How do you heat a log home efficiently and quietly? Answer: with in-floor heating. Sure, you can have ductwork and forced air heating . . . and blow dust around your house and never be as comfortable as you would be with in-floor, steady, radiant heat. We love it!
We knew we’d never afford to get the gas company to lay a line up our half-mile driveway, not to mention that there weren’t any lines on our road anyway. It was going to have to be propane. We experienced the warm feet joy standing on an exhibit at a log home expo. We did some research and made the best decision ever to go with radiant floor heating. My husband helped the professionals lay the tubing throughout the first floor. A second crew of guys covered the floor with gypcrete (Gypsum concrete) as you can see in the picture. We also put the system in the basement, but not the second floor. The second floor is comfortable and warm on its own because of the open concept of the house design. We expected to add electric heaters to the upstairs bedroom, but it hasn’t been necessary.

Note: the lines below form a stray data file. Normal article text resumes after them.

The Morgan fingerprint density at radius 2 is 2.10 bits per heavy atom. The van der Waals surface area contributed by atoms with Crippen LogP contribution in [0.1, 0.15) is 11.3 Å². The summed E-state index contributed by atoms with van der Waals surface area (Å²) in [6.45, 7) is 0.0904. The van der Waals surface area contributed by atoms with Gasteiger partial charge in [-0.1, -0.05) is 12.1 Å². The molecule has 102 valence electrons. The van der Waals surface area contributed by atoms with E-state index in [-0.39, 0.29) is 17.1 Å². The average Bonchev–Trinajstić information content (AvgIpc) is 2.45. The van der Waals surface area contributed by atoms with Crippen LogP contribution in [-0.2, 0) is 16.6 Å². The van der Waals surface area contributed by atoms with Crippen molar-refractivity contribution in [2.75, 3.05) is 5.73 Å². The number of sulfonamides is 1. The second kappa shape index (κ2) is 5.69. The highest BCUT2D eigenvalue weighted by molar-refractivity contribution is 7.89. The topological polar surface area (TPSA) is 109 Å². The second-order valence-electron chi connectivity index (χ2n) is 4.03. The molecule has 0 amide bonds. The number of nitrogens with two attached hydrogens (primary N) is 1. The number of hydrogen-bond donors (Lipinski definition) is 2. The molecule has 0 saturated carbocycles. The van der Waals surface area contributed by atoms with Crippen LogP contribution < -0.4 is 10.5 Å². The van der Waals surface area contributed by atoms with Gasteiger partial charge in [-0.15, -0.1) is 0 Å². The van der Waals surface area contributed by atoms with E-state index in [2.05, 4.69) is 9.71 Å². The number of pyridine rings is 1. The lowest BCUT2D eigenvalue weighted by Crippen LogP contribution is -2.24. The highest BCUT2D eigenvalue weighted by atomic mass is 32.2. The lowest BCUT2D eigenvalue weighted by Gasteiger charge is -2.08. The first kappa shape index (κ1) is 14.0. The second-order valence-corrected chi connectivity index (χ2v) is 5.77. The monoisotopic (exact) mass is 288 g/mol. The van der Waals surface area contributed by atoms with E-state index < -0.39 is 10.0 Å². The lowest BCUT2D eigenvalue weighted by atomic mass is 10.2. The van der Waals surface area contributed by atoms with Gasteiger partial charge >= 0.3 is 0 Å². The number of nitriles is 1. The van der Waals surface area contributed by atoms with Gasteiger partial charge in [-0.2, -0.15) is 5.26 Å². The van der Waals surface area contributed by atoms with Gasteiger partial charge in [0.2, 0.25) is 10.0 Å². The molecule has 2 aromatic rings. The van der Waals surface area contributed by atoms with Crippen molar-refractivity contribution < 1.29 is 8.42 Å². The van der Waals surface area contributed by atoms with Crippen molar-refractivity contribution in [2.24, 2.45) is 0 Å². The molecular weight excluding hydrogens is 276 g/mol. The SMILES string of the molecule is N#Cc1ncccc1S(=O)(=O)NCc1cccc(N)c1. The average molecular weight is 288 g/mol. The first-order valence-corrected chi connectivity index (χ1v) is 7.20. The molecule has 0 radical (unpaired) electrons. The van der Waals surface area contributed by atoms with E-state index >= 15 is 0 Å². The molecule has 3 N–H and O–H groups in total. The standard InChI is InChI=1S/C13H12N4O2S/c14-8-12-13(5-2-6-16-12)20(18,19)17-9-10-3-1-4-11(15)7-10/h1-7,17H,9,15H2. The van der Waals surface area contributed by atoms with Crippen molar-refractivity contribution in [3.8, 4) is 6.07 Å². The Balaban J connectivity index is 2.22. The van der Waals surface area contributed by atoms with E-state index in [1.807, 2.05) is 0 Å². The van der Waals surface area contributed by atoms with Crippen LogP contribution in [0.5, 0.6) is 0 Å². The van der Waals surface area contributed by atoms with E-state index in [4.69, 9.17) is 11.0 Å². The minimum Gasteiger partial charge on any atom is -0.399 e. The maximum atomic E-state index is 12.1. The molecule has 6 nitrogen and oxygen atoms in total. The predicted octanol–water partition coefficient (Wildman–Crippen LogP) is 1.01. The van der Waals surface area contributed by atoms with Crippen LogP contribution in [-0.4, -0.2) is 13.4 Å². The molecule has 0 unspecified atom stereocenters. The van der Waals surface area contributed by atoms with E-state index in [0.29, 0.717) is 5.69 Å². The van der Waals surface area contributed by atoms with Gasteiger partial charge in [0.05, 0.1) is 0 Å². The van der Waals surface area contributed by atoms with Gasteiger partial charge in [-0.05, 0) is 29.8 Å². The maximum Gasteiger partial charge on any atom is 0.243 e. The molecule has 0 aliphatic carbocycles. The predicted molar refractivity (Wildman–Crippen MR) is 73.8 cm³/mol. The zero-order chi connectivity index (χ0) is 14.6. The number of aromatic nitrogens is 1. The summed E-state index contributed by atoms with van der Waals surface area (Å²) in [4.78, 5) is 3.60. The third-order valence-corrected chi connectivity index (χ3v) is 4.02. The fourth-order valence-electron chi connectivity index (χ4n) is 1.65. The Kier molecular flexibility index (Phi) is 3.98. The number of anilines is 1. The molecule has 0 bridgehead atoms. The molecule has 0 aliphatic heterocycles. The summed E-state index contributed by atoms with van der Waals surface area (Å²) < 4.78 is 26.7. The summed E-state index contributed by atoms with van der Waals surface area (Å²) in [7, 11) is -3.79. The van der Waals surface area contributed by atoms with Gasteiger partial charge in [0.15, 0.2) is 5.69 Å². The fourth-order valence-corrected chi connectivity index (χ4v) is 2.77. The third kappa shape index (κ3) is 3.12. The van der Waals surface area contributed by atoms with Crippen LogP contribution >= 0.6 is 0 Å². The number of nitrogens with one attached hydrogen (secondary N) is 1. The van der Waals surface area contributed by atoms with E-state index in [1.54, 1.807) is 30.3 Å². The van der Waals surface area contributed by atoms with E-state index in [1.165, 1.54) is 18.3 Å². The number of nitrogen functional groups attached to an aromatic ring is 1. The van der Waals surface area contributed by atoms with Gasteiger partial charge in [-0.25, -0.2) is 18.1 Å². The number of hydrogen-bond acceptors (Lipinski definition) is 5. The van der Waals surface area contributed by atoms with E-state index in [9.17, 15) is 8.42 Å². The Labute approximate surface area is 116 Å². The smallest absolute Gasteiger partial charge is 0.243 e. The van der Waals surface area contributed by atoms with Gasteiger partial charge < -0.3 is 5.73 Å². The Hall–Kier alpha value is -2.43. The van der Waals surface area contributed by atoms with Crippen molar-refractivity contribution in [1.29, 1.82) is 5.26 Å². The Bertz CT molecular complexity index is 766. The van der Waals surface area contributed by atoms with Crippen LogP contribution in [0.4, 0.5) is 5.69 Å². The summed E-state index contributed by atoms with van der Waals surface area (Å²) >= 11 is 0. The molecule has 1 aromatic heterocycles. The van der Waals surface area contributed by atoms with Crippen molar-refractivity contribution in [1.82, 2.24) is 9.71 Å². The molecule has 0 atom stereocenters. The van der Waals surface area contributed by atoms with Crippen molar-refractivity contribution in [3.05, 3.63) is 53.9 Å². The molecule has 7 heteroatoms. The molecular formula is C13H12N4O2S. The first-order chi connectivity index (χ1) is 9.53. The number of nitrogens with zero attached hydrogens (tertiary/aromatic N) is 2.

There are specific zones so we can keep different areas of the basement and the first floor at certain temperatures. Cooler in the bedroom, for example. We set the thermostats when we turn the heat on around the end of autumn and that’s it until spring. I used to get cold in my former home even with the temperature set at 72. Now I’m happy at 67 degrees because the radiant heat is constant and my feet are always warm. Another benefit is that because of the gypcrete the floors are sturdier, without squeaks, and there is a natural sound-proofing.
It takes a few hours, though, for the system to catch up if there’s a sudden cold front and a winter storm drops the outside air 20 or 30 degrees. That’s when we throw some logs in the fireplace. We bought a Fuego fireplace insert that you can see in the picture. That thing throws out the heat like you wouldn’t believe. Temps go up to 1400 degrees or higher in that firebox. More on the fireplace in the next two posts.